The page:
Eventually, the group found themselves with a collection of songs they felt stood up to their best work. "We had achieved a lot in terms of establishing a fresh perspective but we also wanted the album to contain some elements of what you might call the Big Music," says the Edge. "It’s a good sign that if you asked me what songs came together last I would really have to think about it. The album has a cohesion in spite of our strange process."


    With the end of recording in sight, the band turned to an issue almost as serious: how to make a big, U2-level cultural impact at a time when album sales are at a record low and rock radio is diminished. "We wanted to reach as many people as possible," says U2 manager Guy Oseary. "We brainstormed and brainstormed. Apple has hundreds of millions of iTunes accounts – giving it away just made sense."


    There have been reports that Apple agreed to pay $100 million or more in marketing, which a source close to the band believes is incorrect. "I have no idea where they are getting that number from," says the source. "I think it's wrong." The amount the band was paid directly by Apple remains even more of a secret. "There’s no such thing as a free album," says Bono. "It costs time and energy to make. It was free to people because Apple paid for it. It was their gift." ("There was a payment made to the label by Apple," is all that Oseary will say when pressed for more info.)


    Perhaps predictably, considering that the album went out to half a billion people, reaction to Songs of Innocence has been all over the map: everything from elation to curiosity ("Never really been a big fan, but that Songs of Innocence [is] kinda dope," said one tweeter) to bewilderment ("Either someone hacked my iTunes or I'm buying U2 albums in my sleep," wrote another) and even to anger. After the release, Apple received so many complaints that it put out a software tool that allowed users to delete the album from their iCloud accounts. But the band's camp points to the fact that 17 of U2's albums appeared in the iTunes top 100 chart in the days following the release. "There's not much rock in the zeitgeist," says Iovine. "So what the band were trying to do is defy gravity. And whatever tools you can use to do that, you should use."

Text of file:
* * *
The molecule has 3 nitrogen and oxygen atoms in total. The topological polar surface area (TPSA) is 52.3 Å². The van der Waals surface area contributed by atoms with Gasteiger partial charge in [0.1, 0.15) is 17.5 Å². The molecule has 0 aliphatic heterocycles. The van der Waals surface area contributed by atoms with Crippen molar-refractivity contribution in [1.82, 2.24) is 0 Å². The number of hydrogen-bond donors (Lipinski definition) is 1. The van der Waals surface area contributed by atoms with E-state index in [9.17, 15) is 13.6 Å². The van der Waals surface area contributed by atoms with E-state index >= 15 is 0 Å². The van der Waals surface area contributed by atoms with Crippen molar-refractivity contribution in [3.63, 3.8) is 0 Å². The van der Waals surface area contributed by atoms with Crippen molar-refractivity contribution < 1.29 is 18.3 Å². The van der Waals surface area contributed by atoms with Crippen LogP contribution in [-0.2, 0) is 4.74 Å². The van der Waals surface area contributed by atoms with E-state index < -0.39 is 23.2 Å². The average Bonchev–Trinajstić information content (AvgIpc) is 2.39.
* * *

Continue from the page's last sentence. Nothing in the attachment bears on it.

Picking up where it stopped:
There’s also another album in the works called Songs of Experience. "Early on it became obvious that we were working on two separate albums," says the Edge. "The majority of the unfinished songs are worthy of becoming part of Songs of Experience and some are already as good or better then anything on Songs of Innocence. The Songs of Experience album will be released when it's ready. I hope it won't take nearly as long." Bono is unwilling to predict when the album will be ready. "As is obvious, I'm not very reliable on predicting release dates," he says. "Ask Edge."